Two German soldiers were among those killed in suicide attacks in northern Afghanistan this weekend. The incident reveals a sore point for the international alliance, says Deutsche Welle's Daniel Scheschkewitz.
Seven people died in attacks in northern Afghanistan this weekend, including two German soldiers. That doesn't reflect well on the security alliance between the International Security Assistance Forces (ISAF) and Afghan troops. The planned step-by-step handover remains a sore point.
The latest attacks underscore the devastating statistics: more than 50 German soldiers and a total of almost 2,500 ISAF soldiers have been killed since the start of the Afghan conflict. And the extremists are becoming increasingly dangerous. For the first time, the German army is struggling even to protect its generals.
One of the attackers on Saturday had apparently managed to gain entry to a top-class security meeting in the provincial town of Taloqan, disguised as an Afghan policeman. That's grist to the mill for those who've been complaining for years about the poor training for Afghan police officers. It's the Germans who are responsible for police training, but it would be unfair to attribute the blame to them.
Intelligence agencies had warned of an impending attack, but the top-level meeting was not canceled.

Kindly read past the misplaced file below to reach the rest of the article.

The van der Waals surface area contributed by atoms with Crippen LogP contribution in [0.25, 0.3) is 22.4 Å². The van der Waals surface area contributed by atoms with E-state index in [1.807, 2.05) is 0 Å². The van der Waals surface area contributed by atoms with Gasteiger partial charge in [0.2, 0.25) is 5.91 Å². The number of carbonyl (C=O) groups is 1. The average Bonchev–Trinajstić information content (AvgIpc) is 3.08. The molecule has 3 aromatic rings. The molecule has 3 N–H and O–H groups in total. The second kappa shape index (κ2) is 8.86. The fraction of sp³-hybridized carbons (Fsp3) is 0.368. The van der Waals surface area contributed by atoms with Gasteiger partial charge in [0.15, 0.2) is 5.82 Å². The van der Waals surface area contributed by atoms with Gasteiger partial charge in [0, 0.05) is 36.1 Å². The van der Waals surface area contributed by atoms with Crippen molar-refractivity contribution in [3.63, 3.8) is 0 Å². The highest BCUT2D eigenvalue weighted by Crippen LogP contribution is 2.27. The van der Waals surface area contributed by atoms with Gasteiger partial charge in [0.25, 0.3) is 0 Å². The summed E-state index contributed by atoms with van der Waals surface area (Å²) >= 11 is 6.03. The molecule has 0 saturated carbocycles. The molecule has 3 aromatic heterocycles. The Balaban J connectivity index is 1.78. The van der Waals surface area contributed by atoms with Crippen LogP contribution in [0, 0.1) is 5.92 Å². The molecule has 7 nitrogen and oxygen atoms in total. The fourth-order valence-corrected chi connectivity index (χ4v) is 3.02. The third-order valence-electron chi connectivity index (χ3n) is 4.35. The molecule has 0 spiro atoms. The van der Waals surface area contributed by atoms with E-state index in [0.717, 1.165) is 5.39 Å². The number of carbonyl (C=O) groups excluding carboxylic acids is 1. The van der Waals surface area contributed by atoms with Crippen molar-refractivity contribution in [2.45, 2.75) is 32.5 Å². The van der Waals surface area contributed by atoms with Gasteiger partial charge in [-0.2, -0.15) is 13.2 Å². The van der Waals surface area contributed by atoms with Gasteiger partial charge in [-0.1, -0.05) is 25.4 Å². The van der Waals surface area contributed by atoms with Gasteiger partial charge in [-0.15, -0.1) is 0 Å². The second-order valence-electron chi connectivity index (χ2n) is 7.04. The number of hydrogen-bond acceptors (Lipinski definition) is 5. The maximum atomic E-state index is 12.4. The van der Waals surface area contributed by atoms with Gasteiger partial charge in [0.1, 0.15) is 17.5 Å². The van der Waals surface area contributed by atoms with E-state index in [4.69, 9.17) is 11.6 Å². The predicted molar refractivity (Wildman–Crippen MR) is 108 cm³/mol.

Structural defects in the training of Afghan security forces have long been bemoaned. Afghan soldiers, just like the police officers, are lacking in civil responsibility and national pride. Instead, for many, the old tribal loyalties are what matters.
In addition, jobs in the army and the police force are poorly paid considering the task in hand. Bribery and corruption are rife. A solid salary would give Afghan soldiers, police officers and their families a good livelihood. In such circumstances, it's impossible to create a stable environment. Security remains threatened and its disruption can be a rewarding business for insurgents.
The security handover to Afghan forces in such a climate is more than risky. The recent attack will have heightened the mutual sense of mistrust. On the other hand no one seems ready on the political level to question the imminent reduction in troop numbers. Neither in the US nor in Germany.
Under these circumstances, the Taliban can easily play for time. Either they will take part in peace negotiations - and therefore gain political acceptance - or they will successively bomb their way back to power. The infiltration of Afghan security forces seems to be part of the strategy, which has clearly already paid off. The attacks in Taloqan show that.
Even in the tenth year since the start of the Afghan mission, security is on a knife edge. There is no prospect of improvement. There cannot be a stealthy surrender in front of the Taliban. Otherwise the mission would have been in vain.
Author: Daniel Scheschkewitz / ji
Editor: Nicole Goebel